The company said it has also been developing predictive analytics to discover potential issues before they arise.
Justin Jacobs, a spokesman for Union Pacific, said the company would continue to transport crude oil safely and according to federal law.
“We absolutely understand the concerns out there. We take them very seriously. Safety is a top priority,” he said.
(Reporting by Devika Krishna Kumar, Luc Cohen and Jessica Resnick-Ault; writing by Josephine Mason; Editing by Cynthia Osterman)
Fox News hires former Trump spokesman as Senior Vice President: report
The revolving door between the White House and Fox News was spinning on Friday as a former spokesman for President Donald Trump was hired by Fox News.
"A bit of news: Raj Shah, the former spokesman in the White House, is joining Fox as a senior Vice President," Washington Post White House correspondent Josh Dawsey reported on Friday.
After Hope Hicks left her job as White House communications director, she was hired to lead corporate communications for New Fox, the parent company of Fox News.
Here’s why President Trump’s explicit racism is an impeachable offense
Without even waiting for former special counsel Robert Mueller to testify about President Donald Trump's obstruction of justice, Democrats are legally justified in acting now to impeach the president for his explicit racism, a civil rights activist argued on Friday.
Journalist and author Shaun King laid out his argument in a column published by The Intercept.
To make his argument, King explained the difference between implicit and explicit racism.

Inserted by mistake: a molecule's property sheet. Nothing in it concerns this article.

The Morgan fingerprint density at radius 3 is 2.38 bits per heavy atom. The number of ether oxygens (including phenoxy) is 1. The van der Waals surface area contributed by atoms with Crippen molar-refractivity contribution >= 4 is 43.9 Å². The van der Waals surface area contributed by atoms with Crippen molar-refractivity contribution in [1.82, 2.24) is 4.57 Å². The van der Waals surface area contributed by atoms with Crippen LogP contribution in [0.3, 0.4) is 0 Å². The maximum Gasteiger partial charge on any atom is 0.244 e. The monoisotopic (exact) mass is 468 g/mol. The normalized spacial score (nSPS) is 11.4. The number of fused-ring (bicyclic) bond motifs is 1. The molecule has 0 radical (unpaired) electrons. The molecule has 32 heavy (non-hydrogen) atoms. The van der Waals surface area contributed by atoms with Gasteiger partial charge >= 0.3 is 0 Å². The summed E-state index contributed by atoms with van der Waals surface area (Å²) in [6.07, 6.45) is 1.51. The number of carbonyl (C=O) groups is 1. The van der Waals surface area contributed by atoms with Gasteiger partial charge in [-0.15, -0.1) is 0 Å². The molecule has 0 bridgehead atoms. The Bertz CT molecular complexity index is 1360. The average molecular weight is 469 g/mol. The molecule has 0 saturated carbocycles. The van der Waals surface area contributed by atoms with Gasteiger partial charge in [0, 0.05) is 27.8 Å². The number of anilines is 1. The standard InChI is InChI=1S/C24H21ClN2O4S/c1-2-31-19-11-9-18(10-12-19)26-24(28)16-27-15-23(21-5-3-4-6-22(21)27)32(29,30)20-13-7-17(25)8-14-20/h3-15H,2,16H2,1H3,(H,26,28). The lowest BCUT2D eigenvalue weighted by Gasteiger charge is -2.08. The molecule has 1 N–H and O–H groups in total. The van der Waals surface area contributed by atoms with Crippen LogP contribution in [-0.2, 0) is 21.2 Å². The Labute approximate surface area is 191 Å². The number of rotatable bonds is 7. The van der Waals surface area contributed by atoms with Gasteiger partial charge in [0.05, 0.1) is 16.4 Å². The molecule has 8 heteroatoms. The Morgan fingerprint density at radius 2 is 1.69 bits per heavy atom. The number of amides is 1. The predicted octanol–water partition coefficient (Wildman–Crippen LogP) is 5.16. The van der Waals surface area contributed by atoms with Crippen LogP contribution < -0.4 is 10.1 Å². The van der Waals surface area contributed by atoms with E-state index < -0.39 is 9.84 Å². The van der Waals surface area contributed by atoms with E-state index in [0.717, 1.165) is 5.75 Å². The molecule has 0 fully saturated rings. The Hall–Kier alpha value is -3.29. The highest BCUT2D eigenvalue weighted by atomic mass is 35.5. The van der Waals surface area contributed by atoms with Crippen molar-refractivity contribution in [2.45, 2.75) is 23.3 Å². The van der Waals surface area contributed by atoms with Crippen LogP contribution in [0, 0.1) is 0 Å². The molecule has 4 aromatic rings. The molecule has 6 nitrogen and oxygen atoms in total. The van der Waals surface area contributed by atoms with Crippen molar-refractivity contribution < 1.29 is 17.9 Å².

"Across the country, corporations and government agencies, including police departments, are offering a wave of what’s called 'implicit bias training.' The fundamental theory is that, in this country, otherwise well-meaning employees can be racist, sexist, homophobic, transphobic, or xenophobic in ways that they may not really even be aware of," he explained. "It’s the notion that people unknowingly or unconsciously discriminate against others."
Watch Joy Reid’s epic correction of GOP strategist: ‘This is going to be a white nationalist reelection’
President Donald Trump will continue to attack the four young women of color in Congress known as The Squad, MSNBC anchor Joy Reid predicted on Friday.
Trump has repeatedly used racist attacks to target the four, who are Representatives Alexandria Ocasio-Cortez (D-NY), Ilhan Omar (D-MN), Ayanna Pressley (D-MA), and Rashida Tlaib (D-MI).
Host Steve Kornacki interviewed Republican strategist Noelle Nikpour about Trump's message.
"So Noelle, for Republicans, again the folks who were getting in touch with [Mike] Pence and saying 'make Trump stop doing this,' do they have to be ready now for the possibility Trump’s going to keep doing these rallies, he wants to run against these four congresswomen in particular, make them the face of the Democratic Party?" Kornacki asked. "If the crowd starts chanting again, 'send her back,' 'send them back,” doesn't stop, is this going to be a feature of Trump rallies from here through 2020?"